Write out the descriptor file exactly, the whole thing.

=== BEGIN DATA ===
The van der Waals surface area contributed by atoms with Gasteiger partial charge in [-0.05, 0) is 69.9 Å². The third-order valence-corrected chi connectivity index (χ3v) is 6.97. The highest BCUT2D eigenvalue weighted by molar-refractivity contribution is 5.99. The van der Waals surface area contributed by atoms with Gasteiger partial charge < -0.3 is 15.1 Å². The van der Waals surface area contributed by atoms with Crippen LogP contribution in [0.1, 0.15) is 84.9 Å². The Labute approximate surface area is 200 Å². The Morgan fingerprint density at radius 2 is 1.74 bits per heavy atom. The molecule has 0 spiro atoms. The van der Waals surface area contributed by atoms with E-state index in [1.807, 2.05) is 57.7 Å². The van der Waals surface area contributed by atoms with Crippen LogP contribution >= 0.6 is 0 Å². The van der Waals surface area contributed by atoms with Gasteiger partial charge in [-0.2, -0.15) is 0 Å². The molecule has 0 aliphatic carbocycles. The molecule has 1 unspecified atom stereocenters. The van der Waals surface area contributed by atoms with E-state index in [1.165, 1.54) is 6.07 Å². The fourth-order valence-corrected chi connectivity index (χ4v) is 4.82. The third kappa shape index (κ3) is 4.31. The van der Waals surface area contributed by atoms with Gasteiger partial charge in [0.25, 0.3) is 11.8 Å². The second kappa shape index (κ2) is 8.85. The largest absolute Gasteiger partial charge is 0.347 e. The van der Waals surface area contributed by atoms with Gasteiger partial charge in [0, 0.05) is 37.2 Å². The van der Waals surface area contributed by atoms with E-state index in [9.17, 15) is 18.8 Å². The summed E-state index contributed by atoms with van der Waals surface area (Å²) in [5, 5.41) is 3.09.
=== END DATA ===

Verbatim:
The van der Waals surface area contributed by atoms with Gasteiger partial charge in [-0.05, 0) is 69.9 Å². The third-order valence-corrected chi connectivity index (χ3v) is 6.97. The highest BCUT2D eigenvalue weighted by molar-refractivity contribution is 5.99. The van der Waals surface area contributed by atoms with Gasteiger partial charge < -0.3 is 15.1 Å². The van der Waals surface area contributed by atoms with Crippen LogP contribution in [0.1, 0.15) is 84.9 Å². The Labute approximate surface area is 200 Å². The Morgan fingerprint density at radius 2 is 1.74 bits per heavy atom. The molecule has 0 spiro atoms. The van der Waals surface area contributed by atoms with E-state index in [1.807, 2.05) is 57.7 Å². The van der Waals surface area contributed by atoms with Crippen LogP contribution >= 0.6 is 0 Å². The van der Waals surface area contributed by atoms with Gasteiger partial charge in [-0.2, -0.15) is 0 Å². The molecule has 0 aliphatic carbocycles. The molecule has 1 unspecified atom stereocenters. The van der Waals surface area contributed by atoms with E-state index in [1.165, 1.54) is 6.07 Å². The fourth-order valence-corrected chi connectivity index (χ4v) is 4.82. The third kappa shape index (κ3) is 4.31. The van der Waals surface area contributed by atoms with Gasteiger partial charge in [0.25, 0.3) is 11.8 Å². The second kappa shape index (κ2) is 8.85. The largest absolute Gasteiger partial charge is 0.347 e. The van der Waals surface area contributed by atoms with Gasteiger partial charge in [0, 0.05) is 37.2 Å². The van der Waals surface area contributed by atoms with E-state index in [9.17, 15) is 18.8 Å². The summed E-state index contributed by atoms with van der Waals surface area (Å²) in [5, 5.41) is 3.09.